Then something bigger happens—the request comes to support the new Apple Smart Shoe screen at 200 X 300 pixels—and it simply can’t be done. Management feels this should be no problem; after all, “everyone else is doing it.” The recriminations begin, and I.T. is asked why in the world they ever allowed this mess to happen—perhaps they are even told that “everyone uses WordPress so it must be possible.” They and their content manager counterparts are stunned—and they try to point their finger at the person who caused the problem. But that person is, often, already gone and the conversation is moot. They can only reboot the initial project, with less money now, and more time pressure.


It’s true that WordPress, Drupal, Joomla, Expression Engine, and the lower-end of the commercial CMS market do tend to get better ever year, and become an ever more appropriate choice for ever larger sites as the years go by. However, this is very much a matter of degree, and there is a ton of wreckage in the road. Organizations that bet on the inexpensive, fast underdog, only to come out of the race with something that barely limps along and that slows the growth of web strategy by entire years. This blog entry is designed to inoculate folks against such an inappropriate decision—and to provide a counter-balance to the naturally optimistic hoards of loyalists that these less robust systems have. They are, after all, justifiably excited that their systems can manage a large site AT ALL, and generally have not been through the ringer of trying to manage a large site with an inappropriately small tool over the course of years. It’s just not who they tend to be.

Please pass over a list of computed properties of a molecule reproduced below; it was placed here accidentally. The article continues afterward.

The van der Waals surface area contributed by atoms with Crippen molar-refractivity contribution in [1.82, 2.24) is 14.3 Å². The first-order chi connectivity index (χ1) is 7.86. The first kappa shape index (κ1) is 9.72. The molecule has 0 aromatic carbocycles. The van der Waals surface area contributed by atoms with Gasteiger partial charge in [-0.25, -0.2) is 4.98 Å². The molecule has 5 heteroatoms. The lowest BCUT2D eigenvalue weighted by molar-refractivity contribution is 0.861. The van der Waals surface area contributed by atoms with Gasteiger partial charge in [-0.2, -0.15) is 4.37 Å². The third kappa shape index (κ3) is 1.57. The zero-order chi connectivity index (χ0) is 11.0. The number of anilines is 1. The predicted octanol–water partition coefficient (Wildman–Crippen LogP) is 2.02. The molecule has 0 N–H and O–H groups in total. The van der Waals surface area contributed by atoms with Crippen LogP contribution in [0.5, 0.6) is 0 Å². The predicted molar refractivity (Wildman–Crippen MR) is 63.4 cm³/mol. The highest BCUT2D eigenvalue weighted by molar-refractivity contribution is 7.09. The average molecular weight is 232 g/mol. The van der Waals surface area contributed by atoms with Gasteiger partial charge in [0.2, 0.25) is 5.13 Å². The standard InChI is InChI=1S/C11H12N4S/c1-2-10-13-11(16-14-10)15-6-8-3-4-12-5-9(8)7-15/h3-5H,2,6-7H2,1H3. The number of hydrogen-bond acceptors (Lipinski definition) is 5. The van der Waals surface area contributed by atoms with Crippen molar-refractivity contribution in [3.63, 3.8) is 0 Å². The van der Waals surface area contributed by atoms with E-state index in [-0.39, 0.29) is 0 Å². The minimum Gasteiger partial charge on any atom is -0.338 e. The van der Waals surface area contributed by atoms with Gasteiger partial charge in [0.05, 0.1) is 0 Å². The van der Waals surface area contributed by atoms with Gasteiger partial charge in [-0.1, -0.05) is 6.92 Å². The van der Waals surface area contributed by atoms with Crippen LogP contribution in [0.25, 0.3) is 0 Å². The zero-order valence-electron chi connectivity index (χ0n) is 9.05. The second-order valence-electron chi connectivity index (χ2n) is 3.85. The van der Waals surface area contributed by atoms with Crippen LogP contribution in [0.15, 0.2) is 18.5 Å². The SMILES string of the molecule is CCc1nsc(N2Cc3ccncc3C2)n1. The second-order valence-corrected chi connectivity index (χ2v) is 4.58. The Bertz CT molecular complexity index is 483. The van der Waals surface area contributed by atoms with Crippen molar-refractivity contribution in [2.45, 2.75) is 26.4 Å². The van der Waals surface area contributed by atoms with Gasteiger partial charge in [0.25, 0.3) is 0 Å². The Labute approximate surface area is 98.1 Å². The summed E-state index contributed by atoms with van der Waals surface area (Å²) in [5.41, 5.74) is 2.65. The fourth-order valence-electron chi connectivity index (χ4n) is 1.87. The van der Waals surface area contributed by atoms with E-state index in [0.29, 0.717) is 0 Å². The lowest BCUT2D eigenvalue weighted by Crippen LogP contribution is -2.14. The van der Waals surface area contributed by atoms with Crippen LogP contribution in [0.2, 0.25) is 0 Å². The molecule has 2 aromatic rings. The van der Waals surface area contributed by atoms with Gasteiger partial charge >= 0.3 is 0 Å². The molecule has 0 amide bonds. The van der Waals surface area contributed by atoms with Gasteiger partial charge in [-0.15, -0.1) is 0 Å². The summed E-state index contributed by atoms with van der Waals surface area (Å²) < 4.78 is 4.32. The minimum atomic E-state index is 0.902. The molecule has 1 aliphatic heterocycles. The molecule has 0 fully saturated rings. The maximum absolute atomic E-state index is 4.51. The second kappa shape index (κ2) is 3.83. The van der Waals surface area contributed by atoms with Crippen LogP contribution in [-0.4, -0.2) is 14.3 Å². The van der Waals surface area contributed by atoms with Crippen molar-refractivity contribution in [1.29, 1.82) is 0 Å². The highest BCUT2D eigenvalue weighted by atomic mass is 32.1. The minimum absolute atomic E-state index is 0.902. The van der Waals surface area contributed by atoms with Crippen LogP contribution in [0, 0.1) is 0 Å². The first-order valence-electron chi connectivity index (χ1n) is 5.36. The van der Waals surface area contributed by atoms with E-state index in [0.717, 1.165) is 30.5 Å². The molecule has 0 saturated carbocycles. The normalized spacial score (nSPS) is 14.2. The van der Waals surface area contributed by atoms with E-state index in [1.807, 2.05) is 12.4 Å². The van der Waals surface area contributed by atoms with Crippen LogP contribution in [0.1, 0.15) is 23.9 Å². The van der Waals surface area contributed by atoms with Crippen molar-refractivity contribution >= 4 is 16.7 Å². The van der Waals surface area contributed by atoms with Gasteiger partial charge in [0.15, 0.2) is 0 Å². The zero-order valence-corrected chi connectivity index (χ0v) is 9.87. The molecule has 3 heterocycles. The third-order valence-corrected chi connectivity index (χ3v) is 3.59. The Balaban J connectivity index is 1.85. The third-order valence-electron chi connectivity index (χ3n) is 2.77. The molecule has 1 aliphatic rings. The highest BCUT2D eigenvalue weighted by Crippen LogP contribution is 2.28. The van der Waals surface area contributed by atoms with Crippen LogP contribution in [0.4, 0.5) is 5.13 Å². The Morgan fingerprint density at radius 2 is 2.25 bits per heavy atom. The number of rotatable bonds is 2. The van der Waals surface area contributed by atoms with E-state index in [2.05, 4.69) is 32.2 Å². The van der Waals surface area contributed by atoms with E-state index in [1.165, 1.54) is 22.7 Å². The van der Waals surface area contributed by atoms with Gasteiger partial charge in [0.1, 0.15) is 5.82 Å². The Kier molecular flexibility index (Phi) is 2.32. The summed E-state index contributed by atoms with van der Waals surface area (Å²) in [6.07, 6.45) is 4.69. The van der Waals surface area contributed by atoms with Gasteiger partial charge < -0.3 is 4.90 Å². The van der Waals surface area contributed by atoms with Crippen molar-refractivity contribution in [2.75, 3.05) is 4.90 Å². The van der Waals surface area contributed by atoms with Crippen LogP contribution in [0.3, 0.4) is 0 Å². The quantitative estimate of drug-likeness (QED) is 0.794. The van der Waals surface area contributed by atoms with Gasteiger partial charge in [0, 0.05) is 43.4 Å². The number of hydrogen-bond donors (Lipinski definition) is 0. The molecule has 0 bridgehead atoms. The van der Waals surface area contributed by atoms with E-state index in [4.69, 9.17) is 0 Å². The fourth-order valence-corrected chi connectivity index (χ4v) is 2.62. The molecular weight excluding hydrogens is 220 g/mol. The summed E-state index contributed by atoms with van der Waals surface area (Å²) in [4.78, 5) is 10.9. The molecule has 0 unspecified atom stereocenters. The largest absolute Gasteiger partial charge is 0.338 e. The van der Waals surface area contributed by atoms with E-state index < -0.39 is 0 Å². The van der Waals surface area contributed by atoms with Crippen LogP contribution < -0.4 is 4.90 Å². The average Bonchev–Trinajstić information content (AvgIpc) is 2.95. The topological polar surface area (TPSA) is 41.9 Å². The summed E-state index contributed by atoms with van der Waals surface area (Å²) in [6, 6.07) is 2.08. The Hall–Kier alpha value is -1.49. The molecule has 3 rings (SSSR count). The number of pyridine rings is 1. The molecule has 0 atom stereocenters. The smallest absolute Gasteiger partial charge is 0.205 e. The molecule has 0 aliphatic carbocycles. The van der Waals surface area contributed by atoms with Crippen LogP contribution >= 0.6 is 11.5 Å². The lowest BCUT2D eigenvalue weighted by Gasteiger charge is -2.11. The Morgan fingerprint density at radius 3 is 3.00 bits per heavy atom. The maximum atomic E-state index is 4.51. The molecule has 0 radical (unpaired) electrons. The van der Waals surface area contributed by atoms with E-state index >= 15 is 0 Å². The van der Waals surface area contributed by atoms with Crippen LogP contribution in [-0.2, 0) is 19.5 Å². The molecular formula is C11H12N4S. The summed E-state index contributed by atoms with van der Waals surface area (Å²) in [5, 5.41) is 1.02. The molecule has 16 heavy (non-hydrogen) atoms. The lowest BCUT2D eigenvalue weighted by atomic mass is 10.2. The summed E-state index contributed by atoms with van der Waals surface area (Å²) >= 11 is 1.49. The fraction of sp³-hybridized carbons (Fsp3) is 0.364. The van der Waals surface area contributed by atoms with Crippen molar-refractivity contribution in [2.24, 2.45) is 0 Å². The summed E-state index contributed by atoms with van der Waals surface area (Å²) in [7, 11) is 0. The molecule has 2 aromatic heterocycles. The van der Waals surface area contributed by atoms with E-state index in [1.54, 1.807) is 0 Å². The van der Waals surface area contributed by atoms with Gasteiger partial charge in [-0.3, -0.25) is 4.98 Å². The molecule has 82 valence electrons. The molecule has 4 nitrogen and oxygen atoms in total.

Here is why this problem exists.

Websites, especially large ones, inherently live in that gray space between marketing (with its concerns over features, flexibility, and time-to-market), and I.T. (with its concerns over sustainability, skill-sets, and security). There is also a third set of imperatives that neither marketing nor I.T. is usually unfamiliar with—roughly “the needs of people managing and changing large, high content websites over time.”

These needs go far beyond just picking features and getting things done quickly (marketing) or picking and supporting the right technology stack (I.T.). Rather, they are directly related to a whole series of subtle decisions about what platform to choose and how a CMS implementation is architected to support different types of user experience and content, while supporting strong usability and flexibility on the back-end.

Examples of these sorts of considerations:

  • Content type definition—how content is internally structured in the CMS

  • Site folder configuration—how the site is set up, and relates to navigation

  • Metadata taxonomy—behind-the-scenes categorization

  • Template strategy—how templates and elements are re-used in the site

  • Abstract, flexible templates and frameworks—fancier, designer-friendly templates

  • User model—how users exist in the system, and how they relate to content

  • Localization—relationships among different language and culture versions

  • Personalization—how content and users are qualified for personalization